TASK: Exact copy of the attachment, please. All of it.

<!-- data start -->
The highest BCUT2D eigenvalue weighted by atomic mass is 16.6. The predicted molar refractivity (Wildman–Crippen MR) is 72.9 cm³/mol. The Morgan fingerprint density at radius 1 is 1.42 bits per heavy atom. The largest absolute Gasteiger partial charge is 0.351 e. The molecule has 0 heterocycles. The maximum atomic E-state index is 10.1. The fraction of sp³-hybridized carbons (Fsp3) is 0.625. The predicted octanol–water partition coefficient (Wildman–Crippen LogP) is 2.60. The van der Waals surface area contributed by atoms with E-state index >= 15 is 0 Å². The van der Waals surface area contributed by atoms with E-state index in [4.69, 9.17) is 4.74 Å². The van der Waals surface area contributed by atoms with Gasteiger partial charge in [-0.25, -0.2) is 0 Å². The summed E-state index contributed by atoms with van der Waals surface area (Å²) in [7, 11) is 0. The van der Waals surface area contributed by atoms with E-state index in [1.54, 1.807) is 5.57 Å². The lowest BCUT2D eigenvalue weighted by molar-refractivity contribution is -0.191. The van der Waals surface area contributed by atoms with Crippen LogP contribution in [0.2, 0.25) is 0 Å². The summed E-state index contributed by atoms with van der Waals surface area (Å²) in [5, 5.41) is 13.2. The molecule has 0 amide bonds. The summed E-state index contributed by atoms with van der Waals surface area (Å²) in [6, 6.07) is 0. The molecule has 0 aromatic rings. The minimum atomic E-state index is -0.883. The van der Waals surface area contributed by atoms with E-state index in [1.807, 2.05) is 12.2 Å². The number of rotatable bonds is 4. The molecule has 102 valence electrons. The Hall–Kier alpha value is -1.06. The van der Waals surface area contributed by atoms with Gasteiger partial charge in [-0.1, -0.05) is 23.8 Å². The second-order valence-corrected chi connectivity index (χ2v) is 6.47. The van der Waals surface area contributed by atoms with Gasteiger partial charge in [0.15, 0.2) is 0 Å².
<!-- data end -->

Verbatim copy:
The highest BCUT2D eigenvalue weighted by atomic mass is 16.6. The predicted molar refractivity (Wildman–Crippen MR) is 72.9 cm³/mol. The Morgan fingerprint density at radius 1 is 1.42 bits per heavy atom. The largest absolute Gasteiger partial charge is 0.351 e. The molecule has 0 heterocycles. The maximum atomic E-state index is 10.1. The fraction of sp³-hybridized carbons (Fsp3) is 0.625. The predicted octanol–water partition coefficient (Wildman–Crippen LogP) is 2.60. The van der Waals surface area contributed by atoms with E-state index >= 15 is 0 Å². The van der Waals surface area contributed by atoms with E-state index in [4.69, 9.17) is 4.74 Å². The van der Waals surface area contributed by atoms with Gasteiger partial charge in [-0.25, -0.2) is 0 Å². The summed E-state index contributed by atoms with van der Waals surface area (Å²) in [7, 11) is 0. The van der Waals surface area contributed by atoms with E-state index in [1.54, 1.807) is 5.57 Å². The lowest BCUT2D eigenvalue weighted by molar-refractivity contribution is -0.191. The van der Waals surface area contributed by atoms with Crippen LogP contribution in [0.2, 0.25) is 0 Å². The summed E-state index contributed by atoms with van der Waals surface area (Å²) in [5, 5.41) is 13.2. The molecule has 0 amide bonds. The summed E-state index contributed by atoms with van der Waals surface area (Å²) in [6, 6.07) is 0. The molecule has 0 aromatic rings. The minimum atomic E-state index is -0.883. The van der Waals surface area contributed by atoms with E-state index in [1.807, 2.05) is 12.2 Å². The number of rotatable bonds is 4. The molecule has 102 valence electrons. The Hall–Kier alpha value is -1.06. The van der Waals surface area contributed by atoms with Gasteiger partial charge in [-0.1, -0.05) is 23.8 Å². The second-order valence-corrected chi connectivity index (χ2v) is 6.47. The van der Waals surface area contributed by atoms with Gasteiger partial charge in [0.15, 0.2) is 0 Å².